"Here's a cautionary word from me to you, dear reader: I hope it is without any offending ideologies of either persuasion.
"Some of you have already voted; some others are about to vote on November 6th. Think of it this way. It's your great privilege as an American. And this is not really about your preferring Romney or Obama. The nation will stumble on, no matter who is elected.
"What this contest is really about -- is whether you want a super conservative Supreme Court whose effect will rule this nation for at least the next 20 years.
"Or, whether you want a more liberal Supreme Court whose rulings may not be so Draconian. Because whoever the president may be, whatever he tries unsuccessfully or successfully to do -- our next chief executive will decide who to appoint to the Supreme Court and that action will have a truly important effect for a long, long time to come."
So says Liz Smith, who isn't trying to tell you how to vote.
- OUR FAVORITE redeemed conceptual artist, pop star, cultural icon, Yoko Ono, will be honored at the 10th annual Women in the Arts luncheon on November 15th.
Yoko, who suffered a hell of a lot of abuse just for being in love with John Lennon, being an inspiration to him, being a woman and being Japanese. Yoko has enjoyed a great revival and re-interest in her music in recent years. She's on the charts! She has had six consecutive dance hits, topping such artists as Britney Spears and Lady Gaga.
Of course she is also an artist, a filmmaker and a woman who has endured the worst -- her husband shot dead in front of her -- and, she has survived. Not just survived, but she carved out her own life, all the while supporting and celebrating the accomplishments and legend of her late husband. (I wonder now, did she and Jackie Kennedy Onassis ever meet?) We saw Yoko perform earlier this year, with her son, Sean Lennon, and she was aggressively, joyously marching to the beat of her own drummer, as ever. And she looks great. Yoko also is one of New York's most charity-minded denizens.
This event happens at the Brooklyn Museum. Call 718-501-6589. Proceeds benefit the educational programs offered at the museum.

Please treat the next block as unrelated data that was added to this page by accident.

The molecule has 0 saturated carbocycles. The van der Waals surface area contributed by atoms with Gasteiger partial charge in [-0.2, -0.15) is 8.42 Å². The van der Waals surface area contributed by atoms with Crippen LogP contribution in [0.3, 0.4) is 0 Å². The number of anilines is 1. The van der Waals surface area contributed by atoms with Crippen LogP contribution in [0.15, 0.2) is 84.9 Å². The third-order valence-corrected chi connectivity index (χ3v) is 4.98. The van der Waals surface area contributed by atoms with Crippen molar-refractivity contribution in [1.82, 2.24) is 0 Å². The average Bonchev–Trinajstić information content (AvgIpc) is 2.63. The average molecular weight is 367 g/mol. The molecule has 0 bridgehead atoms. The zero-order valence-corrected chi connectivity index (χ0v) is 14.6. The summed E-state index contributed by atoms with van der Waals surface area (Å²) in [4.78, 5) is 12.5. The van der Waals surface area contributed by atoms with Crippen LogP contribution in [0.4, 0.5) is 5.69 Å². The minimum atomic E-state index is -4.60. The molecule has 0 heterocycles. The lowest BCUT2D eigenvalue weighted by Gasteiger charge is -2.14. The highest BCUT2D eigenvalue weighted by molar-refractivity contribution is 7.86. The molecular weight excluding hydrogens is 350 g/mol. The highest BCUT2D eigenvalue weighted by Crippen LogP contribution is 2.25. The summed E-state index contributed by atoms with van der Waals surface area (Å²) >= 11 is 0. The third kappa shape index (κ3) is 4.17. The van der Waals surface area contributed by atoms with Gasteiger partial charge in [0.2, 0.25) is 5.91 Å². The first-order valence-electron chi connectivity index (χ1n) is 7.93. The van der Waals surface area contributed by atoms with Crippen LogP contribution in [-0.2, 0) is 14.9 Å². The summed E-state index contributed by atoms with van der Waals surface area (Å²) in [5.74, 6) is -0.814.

- I was thinking just recently of a book I've read that should be made into a movie. And seeing trailers for Steven Spielberg's Lincoln, this has been pressing on my mind.
Why couldn't this master movie-maker film, the James Garfield saga, the failed assassination attempt only days before this sterling character (who didn't want to run for president) let himself be turned into the chief executive against his will?
The book, Destiny of the Republic by Candice Millard, is one of the most brilliant and heart-rending ever. I don't think the average American even knows much about this story beyond knowing that Garfield was shot before he could even begin his days in office. Three horrible, painful months passed before he died of infection -- wrought by the narrow-minded doctors who were refusing the new idea of antisepsis from Lister in England.
Garfield's shooter was an idiotic, self-willed, deluded kind of lunatic that we encounter through the ages in history -- people who think they should be "famous" and select assassination as their route to the top. In this attempt, which eventually succeeded because of the president's stubborn doctor, the would-be killer was finally hanged.
Garfield's doctors went right on tormenting the infected president, plunging their fingers and instruments into his wound, searching for the bullet. The story of how Thomas Edison and Alexander Graham Bell tried to use science to help is just riveting.
Garfield might have made a very great president. He was certainly a remarkable man in all ways, and his incredible courage, uncomplaining, after months of torture is a grueling read -- and enough to bring one to tears.I n fact, much of the book is emotional, dealing as it does with our still new country and its still-new great dreams.
Garfield's inept and retiring vice president, Chester A. Arthur, at first a total failure, finally rose to the occasion and did a good job in the office he inherited. This was only 16 years after the actor John Wilkes Booth had killed President Lincoln.
The story of Garfield, his election against his will, his happy marriage cut short, his suffering unbelievable, his death a tragedy for U.S. history, really would make a great compelling movie.
So -- would Spielberg, Weinstein, Scorsese, Geffen or Tom Hanks consider this suggestion? Of course not.
- New York magazine offers plenty of juice and political thought this week but the thing that caught my eye was Dan Wagner's photograph of the Noah's ark that Black Swan director Darren Aronofsky is shooting for the year 2014. The ark is going up on Long Island near Oyster Bay.
Moving off from weird ballet, Aronofsky takes on the Old Testament story of what happens when God warns he is sending a flood to wipe out an unworthy mankind. Russell Crowe will play Noah and Jennifer Connelly and Emma Watson are also going to be seen in this movie.
The ark has been built large enough to house two of every kind of animal and it is built to Biblical proportions. There is said to be no CGI involved and what they are building is what we will get -- and what Noah got -- if indeed there was a Noah. They brought in tree stumps to make it appear that Noah's sons were cutting down nearby trees.
But photographer Wagner says, "There is no way Noah and his sons could have built such an enormous structure themselves. That would have taken 500 years."
Well, the Old Testament is full of miracles, isn't it?
People who believe that every word of the Bible is true are going to meet with a conundrum. But then, they don't trust Hollywood, even when it has moved to Oyster Bay.